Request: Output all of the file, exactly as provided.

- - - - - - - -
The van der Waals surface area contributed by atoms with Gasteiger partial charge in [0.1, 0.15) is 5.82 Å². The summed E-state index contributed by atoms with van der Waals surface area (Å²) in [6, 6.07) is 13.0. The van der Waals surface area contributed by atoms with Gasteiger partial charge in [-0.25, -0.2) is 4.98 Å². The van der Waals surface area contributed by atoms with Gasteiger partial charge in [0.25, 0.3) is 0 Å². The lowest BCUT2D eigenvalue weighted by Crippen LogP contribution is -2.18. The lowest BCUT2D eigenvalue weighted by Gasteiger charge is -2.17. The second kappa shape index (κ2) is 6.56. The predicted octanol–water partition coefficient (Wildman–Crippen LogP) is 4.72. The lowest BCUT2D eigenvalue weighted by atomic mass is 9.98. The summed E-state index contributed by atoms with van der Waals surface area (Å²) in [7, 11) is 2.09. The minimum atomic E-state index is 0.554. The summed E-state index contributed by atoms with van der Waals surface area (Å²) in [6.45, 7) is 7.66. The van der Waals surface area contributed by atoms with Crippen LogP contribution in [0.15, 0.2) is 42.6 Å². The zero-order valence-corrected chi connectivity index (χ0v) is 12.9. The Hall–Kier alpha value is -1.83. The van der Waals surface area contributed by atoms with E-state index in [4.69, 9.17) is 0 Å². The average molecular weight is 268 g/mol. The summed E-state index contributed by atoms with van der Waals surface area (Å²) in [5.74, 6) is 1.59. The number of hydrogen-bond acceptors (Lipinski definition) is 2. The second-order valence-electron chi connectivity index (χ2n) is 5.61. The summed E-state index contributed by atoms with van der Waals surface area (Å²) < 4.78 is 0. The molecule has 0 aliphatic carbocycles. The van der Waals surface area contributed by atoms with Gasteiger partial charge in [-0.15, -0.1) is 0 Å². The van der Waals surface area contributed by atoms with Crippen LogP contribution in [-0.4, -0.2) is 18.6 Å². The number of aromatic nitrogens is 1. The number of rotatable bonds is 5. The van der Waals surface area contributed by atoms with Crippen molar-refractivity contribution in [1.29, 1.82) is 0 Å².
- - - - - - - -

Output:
The van der Waals surface area contributed by atoms with Gasteiger partial charge in [0.1, 0.15) is 5.82 Å². The summed E-state index contributed by atoms with van der Waals surface area (Å²) in [6, 6.07) is 13.0. The van der Waals surface area contributed by atoms with Gasteiger partial charge in [-0.25, -0.2) is 4.98 Å². The van der Waals surface area contributed by atoms with Gasteiger partial charge in [0.25, 0.3) is 0 Å². The lowest BCUT2D eigenvalue weighted by Crippen LogP contribution is -2.18. The lowest BCUT2D eigenvalue weighted by Gasteiger charge is -2.17. The second kappa shape index (κ2) is 6.56. The predicted octanol–water partition coefficient (Wildman–Crippen LogP) is 4.72. The lowest BCUT2D eigenvalue weighted by atomic mass is 9.98. The summed E-state index contributed by atoms with van der Waals surface area (Å²) in [7, 11) is 2.09. The minimum atomic E-state index is 0.554. The summed E-state index contributed by atoms with van der Waals surface area (Å²) in [6.45, 7) is 7.66. The van der Waals surface area contributed by atoms with Crippen LogP contribution in [0.15, 0.2) is 42.6 Å². The zero-order valence-corrected chi connectivity index (χ0v) is 12.9. The Hall–Kier alpha value is -1.83. The van der Waals surface area contributed by atoms with E-state index in [4.69, 9.17) is 0 Å². The average molecular weight is 268 g/mol. The summed E-state index contributed by atoms with van der Waals surface area (Å²) in [5.74, 6) is 1.59. The number of hydrogen-bond acceptors (Lipinski definition) is 2. The second-order valence-electron chi connectivity index (χ2n) is 5.61. The summed E-state index contributed by atoms with van der Waals surface area (Å²) < 4.78 is 0. The molecule has 0 aliphatic carbocycles. The van der Waals surface area contributed by atoms with Gasteiger partial charge in [-0.15, -0.1) is 0 Å². The van der Waals surface area contributed by atoms with Crippen LogP contribution in [-0.4, -0.2) is 18.6 Å². The number of aromatic nitrogens is 1. The number of rotatable bonds is 5. The van der Waals surface area contributed by atoms with Crippen molar-refractivity contribution in [1.29, 1.82) is 0 Å².